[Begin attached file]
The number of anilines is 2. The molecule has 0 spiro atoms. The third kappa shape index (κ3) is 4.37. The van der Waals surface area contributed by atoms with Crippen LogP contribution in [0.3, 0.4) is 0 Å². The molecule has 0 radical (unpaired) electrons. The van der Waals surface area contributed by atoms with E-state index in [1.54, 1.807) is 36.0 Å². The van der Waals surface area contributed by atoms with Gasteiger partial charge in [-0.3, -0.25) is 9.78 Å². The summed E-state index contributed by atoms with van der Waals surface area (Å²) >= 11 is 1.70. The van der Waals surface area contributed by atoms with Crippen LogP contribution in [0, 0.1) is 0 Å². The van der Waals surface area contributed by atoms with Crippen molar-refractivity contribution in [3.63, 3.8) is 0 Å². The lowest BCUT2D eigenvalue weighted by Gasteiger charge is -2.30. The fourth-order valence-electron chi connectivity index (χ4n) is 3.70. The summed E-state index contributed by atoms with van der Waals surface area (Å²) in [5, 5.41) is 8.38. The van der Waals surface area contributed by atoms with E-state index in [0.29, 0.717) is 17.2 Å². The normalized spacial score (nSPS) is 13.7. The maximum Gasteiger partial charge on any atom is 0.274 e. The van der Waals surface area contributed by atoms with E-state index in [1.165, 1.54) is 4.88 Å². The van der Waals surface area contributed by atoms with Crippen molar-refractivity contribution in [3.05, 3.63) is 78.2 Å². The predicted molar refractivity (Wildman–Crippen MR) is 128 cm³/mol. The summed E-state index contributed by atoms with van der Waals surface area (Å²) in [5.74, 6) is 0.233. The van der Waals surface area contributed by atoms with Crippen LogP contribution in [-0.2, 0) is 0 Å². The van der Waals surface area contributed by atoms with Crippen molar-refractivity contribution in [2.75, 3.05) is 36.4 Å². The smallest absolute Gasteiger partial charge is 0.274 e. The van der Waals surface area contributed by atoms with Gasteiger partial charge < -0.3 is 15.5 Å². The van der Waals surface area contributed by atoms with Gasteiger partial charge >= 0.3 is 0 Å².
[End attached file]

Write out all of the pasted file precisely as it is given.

The number of anilines is 2. The molecule has 0 spiro atoms. The third kappa shape index (κ3) is 4.37. The van der Waals surface area contributed by atoms with Crippen LogP contribution in [0.3, 0.4) is 0 Å². The molecule has 0 radical (unpaired) electrons. The van der Waals surface area contributed by atoms with E-state index in [1.54, 1.807) is 36.0 Å². The van der Waals surface area contributed by atoms with Gasteiger partial charge in [-0.3, -0.25) is 9.78 Å². The summed E-state index contributed by atoms with van der Waals surface area (Å²) >= 11 is 1.70. The van der Waals surface area contributed by atoms with Crippen LogP contribution in [0, 0.1) is 0 Å². The van der Waals surface area contributed by atoms with Crippen molar-refractivity contribution in [3.63, 3.8) is 0 Å². The lowest BCUT2D eigenvalue weighted by Gasteiger charge is -2.30. The fourth-order valence-electron chi connectivity index (χ4n) is 3.70. The summed E-state index contributed by atoms with van der Waals surface area (Å²) in [5, 5.41) is 8.38. The van der Waals surface area contributed by atoms with E-state index in [0.29, 0.717) is 17.2 Å². The normalized spacial score (nSPS) is 13.7. The maximum Gasteiger partial charge on any atom is 0.274 e. The van der Waals surface area contributed by atoms with E-state index in [1.165, 1.54) is 4.88 Å². The van der Waals surface area contributed by atoms with Crippen molar-refractivity contribution in [3.05, 3.63) is 78.2 Å². The predicted molar refractivity (Wildman–Crippen MR) is 128 cm³/mol. The summed E-state index contributed by atoms with van der Waals surface area (Å²) in [5.74, 6) is 0.233. The van der Waals surface area contributed by atoms with Crippen LogP contribution in [-0.2, 0) is 0 Å². The van der Waals surface area contributed by atoms with Crippen molar-refractivity contribution in [2.75, 3.05) is 36.4 Å². The smallest absolute Gasteiger partial charge is 0.274 e. The van der Waals surface area contributed by atoms with Gasteiger partial charge < -0.3 is 15.5 Å². The van der Waals surface area contributed by atoms with Gasteiger partial charge >= 0.3 is 0 Å².